We delved into the slightly controversial debate about the place of pets, specifically dogs, in the park lifestyle. Man’s best friends are not universally popular on parks but yet they bring joy and companionship to thousands of retired people.
Many parks are in rural areas, with dedicated dog walking areas, both of which encourage healthy exercise for owners and pooches alike – so it’s hardly surprising that pet-friendly parks are always popular. Barton’s prestigious new park, Seascapes, near Clevedon allows one pet per home – an approach that provides a good balance of everyone’s interests. Here we take a fresh look at the subject of canine companionship on leisure and residential parks.
Is it a dog’s life?
The phrase “it’s a dog’s life” has changed over the years – it used to imply a miserable existence but has come to refer to an idyllic life of walks and naps, free from responsibilities – much like the retired lifestyle in fact!
Most experts agree that dogs are most content when they have easy access to nature. They are natural explorers, so running in natural landscapes keeps them active and stimulated. Exercise outdoors will maintain a dog at a healthy weight, reduce their stress and provide them with vitamin D.
If you choose a park with a dog walking area or close to open countryside or woodland, you will feel more relaxed about letting your pet off the lead. Just remember that letting your dog run free must always be done with respect to other homeowners and walkers. Not everyone is as delighted by the attentions of your furry friend as you are – indeed some people prefer not to share their walk with dogs at all.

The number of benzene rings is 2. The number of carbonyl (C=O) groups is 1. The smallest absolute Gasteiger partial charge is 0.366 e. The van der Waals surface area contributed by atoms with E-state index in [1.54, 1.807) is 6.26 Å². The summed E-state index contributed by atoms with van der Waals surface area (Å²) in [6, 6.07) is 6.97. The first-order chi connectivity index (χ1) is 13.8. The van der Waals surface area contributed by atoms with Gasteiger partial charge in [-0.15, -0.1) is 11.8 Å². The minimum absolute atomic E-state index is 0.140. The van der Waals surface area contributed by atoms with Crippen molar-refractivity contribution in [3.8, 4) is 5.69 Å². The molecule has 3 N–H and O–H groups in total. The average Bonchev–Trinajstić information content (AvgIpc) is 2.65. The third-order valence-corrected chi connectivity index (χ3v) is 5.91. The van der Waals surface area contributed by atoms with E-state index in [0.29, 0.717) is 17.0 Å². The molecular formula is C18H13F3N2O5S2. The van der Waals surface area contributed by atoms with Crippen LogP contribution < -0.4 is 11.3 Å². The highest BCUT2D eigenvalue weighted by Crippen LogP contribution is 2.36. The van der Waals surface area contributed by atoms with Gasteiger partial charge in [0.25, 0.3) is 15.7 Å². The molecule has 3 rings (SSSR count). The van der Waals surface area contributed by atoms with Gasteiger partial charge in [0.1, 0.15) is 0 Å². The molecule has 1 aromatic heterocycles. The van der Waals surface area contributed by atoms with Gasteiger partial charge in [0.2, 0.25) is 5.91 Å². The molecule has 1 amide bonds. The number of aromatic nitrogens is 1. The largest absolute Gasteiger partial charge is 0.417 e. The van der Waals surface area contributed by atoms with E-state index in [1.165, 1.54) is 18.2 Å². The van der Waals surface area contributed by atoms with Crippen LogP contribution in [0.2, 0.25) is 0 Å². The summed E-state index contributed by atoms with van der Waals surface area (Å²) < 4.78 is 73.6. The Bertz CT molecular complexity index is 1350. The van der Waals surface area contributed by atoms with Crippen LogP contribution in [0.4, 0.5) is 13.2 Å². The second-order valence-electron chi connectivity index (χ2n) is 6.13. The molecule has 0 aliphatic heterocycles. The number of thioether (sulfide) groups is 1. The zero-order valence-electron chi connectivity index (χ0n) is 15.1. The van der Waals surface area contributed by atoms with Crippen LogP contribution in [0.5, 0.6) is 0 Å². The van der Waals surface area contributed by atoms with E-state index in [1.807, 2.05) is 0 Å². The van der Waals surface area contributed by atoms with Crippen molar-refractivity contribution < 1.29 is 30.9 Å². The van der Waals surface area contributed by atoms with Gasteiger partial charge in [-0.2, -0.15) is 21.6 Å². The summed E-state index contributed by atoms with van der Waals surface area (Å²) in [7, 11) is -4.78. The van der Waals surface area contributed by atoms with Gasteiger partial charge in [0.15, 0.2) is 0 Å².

Volunteer dog cuddling – better than a dating agency?
Meeting fellow dog walkers is one of the easiest and most natural ways of making new friends, and striking up conversations with like-minded people. Which dog lover doesn’t like to talk about their pets? The social aspect of life on a residential park is often cited as one of the most compelling reasons to downsize and move into a park home – life amongst a ready-made community of like-minded people can help offset any feelings of isolation or loneliness in retirement.
According to silversufers.com “Volunteer dog cuddling is being offered by Barking Mad Dog Care as an antidote to the problem of loneliness in modern society as a whole. For those who are retired or work from home, and are spending large chunks of time alone, caring for a waggy-tailed companion on a temporary basis and meeting other like-minded dog lovers, could really help to overcome feelings of isolation.
“Lee Dancy, Barking Mad Founder and MD, says: “Whilst retirement and remote working have obvious advantages, being alone and not having the physical presence of a team to support you can lead to loneliness that can’t be fixed by any kind of technology or app. Caring for a friendly dog not only provides canine cuddles (far better than any virtual hug) but also the motivation to go out on regular walks. This will help to increase fitness levels, improve the feeling of well-being and provide the opportunity of chatting to other dog walkers you encounter. After all, an adorable dog is a great conversation starter!”
The community of Barking Mad host families mainly consists of active retired people and those who either work from home or have extended periods away from work. It offers the opportunity to look after carefully vetted dogs in your own home, while their owners are away on holiday. Insurance, transport and administration are all taken care of. Hosts experience all the benefits of dog companionship without any of the emotional or financial responsibilities of full-time pet ownership”
There is also a social side to the Barking Mad Host Community, with dog lovers attending coffee mornings, dog walks, Christmas parties, shows and events on a local basis.